Matthew Cohen, a University of Florida professor of forest water resources and watershed systems, is not entirely a contrarian when it comes to the cause of run-away algae growth in the region’s springs, but while scientists focus on nutrients as the culprit, Cohen is providing some different food for thought.
Oxygen is Cohen’s theory. He suggests that the low flow of chilly oxygen-rich water from the aquifer allows warmer, tannin-darkened, acidic river water to dominate.
That altered chemistry results in less oxygen, which kills off vital aquatic vegetation such as eelgrass and allows algae to grow crazy. It’s not good for grazers either — snails in the springs serve the same purpose as snails in aquariums.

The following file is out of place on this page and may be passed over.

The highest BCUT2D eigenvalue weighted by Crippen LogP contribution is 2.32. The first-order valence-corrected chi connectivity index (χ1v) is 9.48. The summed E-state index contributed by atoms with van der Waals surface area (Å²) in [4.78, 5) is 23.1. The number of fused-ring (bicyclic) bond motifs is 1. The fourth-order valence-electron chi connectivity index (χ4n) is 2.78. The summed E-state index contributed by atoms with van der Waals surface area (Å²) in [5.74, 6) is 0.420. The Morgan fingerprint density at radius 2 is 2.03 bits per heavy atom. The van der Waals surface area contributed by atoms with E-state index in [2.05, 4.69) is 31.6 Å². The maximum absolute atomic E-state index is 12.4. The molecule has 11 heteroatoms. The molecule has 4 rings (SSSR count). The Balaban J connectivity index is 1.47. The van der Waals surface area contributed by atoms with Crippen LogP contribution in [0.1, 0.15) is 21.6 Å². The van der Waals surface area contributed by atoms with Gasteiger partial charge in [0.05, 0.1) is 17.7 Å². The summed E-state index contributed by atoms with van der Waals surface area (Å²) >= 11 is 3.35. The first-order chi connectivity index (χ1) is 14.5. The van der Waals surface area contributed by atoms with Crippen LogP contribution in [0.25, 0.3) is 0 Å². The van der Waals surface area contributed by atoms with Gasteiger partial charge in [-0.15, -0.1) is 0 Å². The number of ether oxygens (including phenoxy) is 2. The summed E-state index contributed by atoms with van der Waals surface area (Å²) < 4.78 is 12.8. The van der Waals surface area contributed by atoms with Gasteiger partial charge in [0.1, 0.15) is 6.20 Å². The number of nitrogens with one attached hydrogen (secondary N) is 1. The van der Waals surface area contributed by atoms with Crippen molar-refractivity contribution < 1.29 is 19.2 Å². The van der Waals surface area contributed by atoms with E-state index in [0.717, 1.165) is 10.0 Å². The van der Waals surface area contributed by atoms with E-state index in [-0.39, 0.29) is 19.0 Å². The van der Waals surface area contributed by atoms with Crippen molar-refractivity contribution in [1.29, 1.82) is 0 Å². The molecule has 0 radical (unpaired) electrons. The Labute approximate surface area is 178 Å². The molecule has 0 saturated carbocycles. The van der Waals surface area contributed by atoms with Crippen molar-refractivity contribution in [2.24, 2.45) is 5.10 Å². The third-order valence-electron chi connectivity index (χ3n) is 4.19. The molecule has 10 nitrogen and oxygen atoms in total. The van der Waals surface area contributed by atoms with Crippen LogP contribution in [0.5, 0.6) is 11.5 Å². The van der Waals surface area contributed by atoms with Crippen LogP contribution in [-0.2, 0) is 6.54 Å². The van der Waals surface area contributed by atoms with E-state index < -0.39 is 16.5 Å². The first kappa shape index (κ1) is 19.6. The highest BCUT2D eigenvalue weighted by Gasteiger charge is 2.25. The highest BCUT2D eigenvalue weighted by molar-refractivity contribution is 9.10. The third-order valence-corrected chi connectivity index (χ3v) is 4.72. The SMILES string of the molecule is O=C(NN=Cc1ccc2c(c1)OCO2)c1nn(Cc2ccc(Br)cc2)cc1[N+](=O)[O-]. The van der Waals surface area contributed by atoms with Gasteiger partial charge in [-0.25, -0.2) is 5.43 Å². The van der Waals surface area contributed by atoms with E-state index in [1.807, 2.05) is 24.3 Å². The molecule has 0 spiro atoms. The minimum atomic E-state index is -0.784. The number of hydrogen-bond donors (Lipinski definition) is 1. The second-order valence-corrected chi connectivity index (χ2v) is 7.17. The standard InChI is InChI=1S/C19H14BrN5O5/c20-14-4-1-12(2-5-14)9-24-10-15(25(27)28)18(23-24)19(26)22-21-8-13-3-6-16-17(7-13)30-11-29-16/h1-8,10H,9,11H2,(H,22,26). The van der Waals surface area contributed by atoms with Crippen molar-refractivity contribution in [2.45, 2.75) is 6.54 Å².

“There has just been tacit acceptance of that (nitrate) hypothesis when the evidence is quite weak and we are not fixing the other things that might be problematic,” Cohen said. “I’ve been very careful to not argue that we should just pollute the water. I don’t say that, I don’t think that. But the evidence of (nitrate) as a cause is weak and I believe that, based on the evidence we’ve obtained, we should have some alternative hypotheses.”Learn more about Why So Much Ugly Algae in Our Springs? A UF Professor Has a Novel Answer.